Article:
Selected Discography on sessions with other artists Artist
Brazzil—Do you thin Amanda's relationship with her parents is different from other k ds who have parents with demanding careers? (2) Eliane—Oh, I'm sure. think it's differenthaving parents who are artists, who are people that wo k with their creativity all the time. And there is a certain sensibility to th t. There is something that she is exposed to. The kind of life that she has.. Yes, it's different. Our relationship is a very close one because when we'r home, we're really home. I'm with her and she's part of that environmen , the creative environment that surrounds us. She understands that and is big part of it herself.
Wave: The Antonio Verve 1996 Carlos Jobim Songbook
Double Rainbow Verve 1995
Abandoned Garden Warner Bros. 1995
Brazzil—Is there anyt ing I haven't asked that you would like to pass on to the readers? Eliane—No! (laughs)you've asked me more than I'm usually asked in interviews. (laughs) I tl.ink you covered it all.
Out Of The Loop GRP Records 1994
Brazzll—Great. Thank you so much, Eliane. It was a pleasure. Eliane—For me too. Yes, thank you.
The Brecker Brothers
Toots Thielemans The Brasil Project, Vol. II Private Music
Toots Thielemans The Brasil Project Private Music
Once I Loved
K2B2 Records 1990
Denon Records 1988
Randy Brecker/ Eliane Elias
BRA72IL - OCTOBER 1998
Passport Records 1986 Elelctra 1983
1. The group V.S.O.P. was formed under the aegis of Herbie Hancock in the mid-'70's, when he wanted a vacation from fusion; the line-up was the classic mid-'60's Miles quintet—Herbie, Wayne Shorter, Tony Williams, Ron Carter, with Freddie Hubbard filling the Miles seat on trumpet. They recorded three albums on CBS, (usually listed under Hancock's name) one an import-only Japanese concert. The group's success as a draw on the live circuit in the late '70's lead directly to major labels dumping their fusion rosters and looking seriously at acoustic jazz again. Wynton Marsalis and the other young suits soon followed, a rather mixed blessing, if you ask me. 2. Amanda's father is jazz trumpet great Randy Brecker. Bruce Gilman, music editor for Brazzil, received his Masters degree in music from California Institute of the Arts. He leads the Brazilian jazz ensemble Axe and plays cuica for escola de samba MILA. You can reach him through his e-mail: email@example.com 43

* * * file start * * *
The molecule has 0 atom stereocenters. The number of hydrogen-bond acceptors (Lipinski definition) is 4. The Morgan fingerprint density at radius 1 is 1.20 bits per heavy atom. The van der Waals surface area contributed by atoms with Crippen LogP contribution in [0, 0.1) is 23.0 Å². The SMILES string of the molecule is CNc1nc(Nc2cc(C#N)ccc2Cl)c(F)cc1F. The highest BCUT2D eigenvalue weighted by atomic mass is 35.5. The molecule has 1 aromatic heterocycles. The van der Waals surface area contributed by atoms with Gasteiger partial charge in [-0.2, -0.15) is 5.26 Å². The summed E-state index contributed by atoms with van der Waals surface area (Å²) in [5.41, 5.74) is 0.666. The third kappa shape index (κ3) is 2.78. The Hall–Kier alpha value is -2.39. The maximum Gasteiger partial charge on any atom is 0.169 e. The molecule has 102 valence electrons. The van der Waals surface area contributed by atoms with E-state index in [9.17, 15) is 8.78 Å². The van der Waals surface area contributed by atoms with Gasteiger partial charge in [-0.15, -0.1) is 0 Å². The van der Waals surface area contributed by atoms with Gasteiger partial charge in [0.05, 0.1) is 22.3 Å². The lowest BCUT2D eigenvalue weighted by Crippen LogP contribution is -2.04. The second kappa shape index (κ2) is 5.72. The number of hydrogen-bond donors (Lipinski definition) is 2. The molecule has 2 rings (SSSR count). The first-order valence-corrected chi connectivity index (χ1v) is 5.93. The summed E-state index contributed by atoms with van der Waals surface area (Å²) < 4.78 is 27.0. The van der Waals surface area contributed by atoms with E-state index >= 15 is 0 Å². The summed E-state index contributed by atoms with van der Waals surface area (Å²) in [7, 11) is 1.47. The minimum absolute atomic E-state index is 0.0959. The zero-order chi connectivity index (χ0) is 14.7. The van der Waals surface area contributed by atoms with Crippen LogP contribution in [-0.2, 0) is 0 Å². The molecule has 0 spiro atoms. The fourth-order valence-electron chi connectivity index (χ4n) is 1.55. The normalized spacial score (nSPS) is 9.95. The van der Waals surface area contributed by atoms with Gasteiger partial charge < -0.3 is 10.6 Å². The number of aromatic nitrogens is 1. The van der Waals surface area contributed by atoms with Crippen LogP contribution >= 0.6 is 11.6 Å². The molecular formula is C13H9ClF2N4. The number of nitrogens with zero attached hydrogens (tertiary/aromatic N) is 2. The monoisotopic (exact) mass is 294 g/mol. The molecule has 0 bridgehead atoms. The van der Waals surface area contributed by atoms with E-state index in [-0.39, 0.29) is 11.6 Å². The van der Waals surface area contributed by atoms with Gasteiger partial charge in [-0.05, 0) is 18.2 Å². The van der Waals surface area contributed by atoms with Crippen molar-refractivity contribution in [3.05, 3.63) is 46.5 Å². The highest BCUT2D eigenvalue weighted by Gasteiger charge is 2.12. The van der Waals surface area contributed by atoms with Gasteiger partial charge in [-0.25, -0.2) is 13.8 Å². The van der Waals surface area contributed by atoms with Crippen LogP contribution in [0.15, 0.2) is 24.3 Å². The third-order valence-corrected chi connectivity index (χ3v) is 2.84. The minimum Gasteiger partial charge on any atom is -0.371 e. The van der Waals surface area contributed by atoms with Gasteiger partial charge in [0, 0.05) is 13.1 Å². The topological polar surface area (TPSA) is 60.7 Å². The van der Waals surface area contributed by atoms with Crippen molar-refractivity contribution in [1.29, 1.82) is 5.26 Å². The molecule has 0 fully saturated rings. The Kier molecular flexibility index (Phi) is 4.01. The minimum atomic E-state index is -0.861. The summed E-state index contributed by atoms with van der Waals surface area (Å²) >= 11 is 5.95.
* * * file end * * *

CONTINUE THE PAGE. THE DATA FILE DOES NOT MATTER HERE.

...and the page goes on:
akie he Must Be Good It was a magic night at Canecao in Rio. In the audience the likes of Caetano Veloso and Sonia Braga. On stage: Daude. She started out with a segment of hard, driving rock, which set the audience on fire and soon she had the audience in the palm of her hand, following her every move and sound. There was a contagious aura about her, of mischief and playfulness as well as an obvious love for what she was doing. KIRSTEN WEINOLDT
The day was September 22, 1998. The place: Teatro Canecao in Rio de Janeiro where magical things happen, now as in days past when Tom Jobim and Noel Rosa contributed to making Rio a Cidade Maravilhosa (Marvelous City i Rio's nickname). I had received an invitation from Natasha Records to attend this one-show engagement of Datide. I must admit that I knew little about her, except for the times I had heard someone rave about her. Living in the U.S., one is handicapped by the lack of radio stations playing Brazilian music. It is necessary to read reviews and then go in search of the CDs that sound interesting. I arrived at Canec5o in the Botafogo district ofRio, not far from the famous Copacabana and introduced myself. I was given tickets on the first row oftables right in front of the stage, which gave me ample opportunity to see and take pictures. Looking around I saw screen star, S6nia Braga, arriving and being greeted by dignitaries, friends, and fans. Canecao is by no means an elegant place, but it is laid out in such a way that the audience can enjoy the show from anywhere in the multi-level room. I decided to go in search of my contact from Natasha Records, hallo, whom I hadn't met yet, and went toward the exit where I ran into Caetano Veloso, who told me he had just arrived from the airport and was stopping by before going home. I began to feel the excitement and anticipation. If Caetano chose to go to Canecao rather than home after a grueling tour schedule, then I figured Daode must be good. I went back to my table without having found Julio, just in time to see Caetano posing for photographers with Sonia Braga. I even managed to get a shot in, myself. One of the differences between an American and a Brazilian audience is that if a show here in the U.S. is scheduled to start at a particular time, the booing starts if the show has not begun five minutes after that designated time. In 44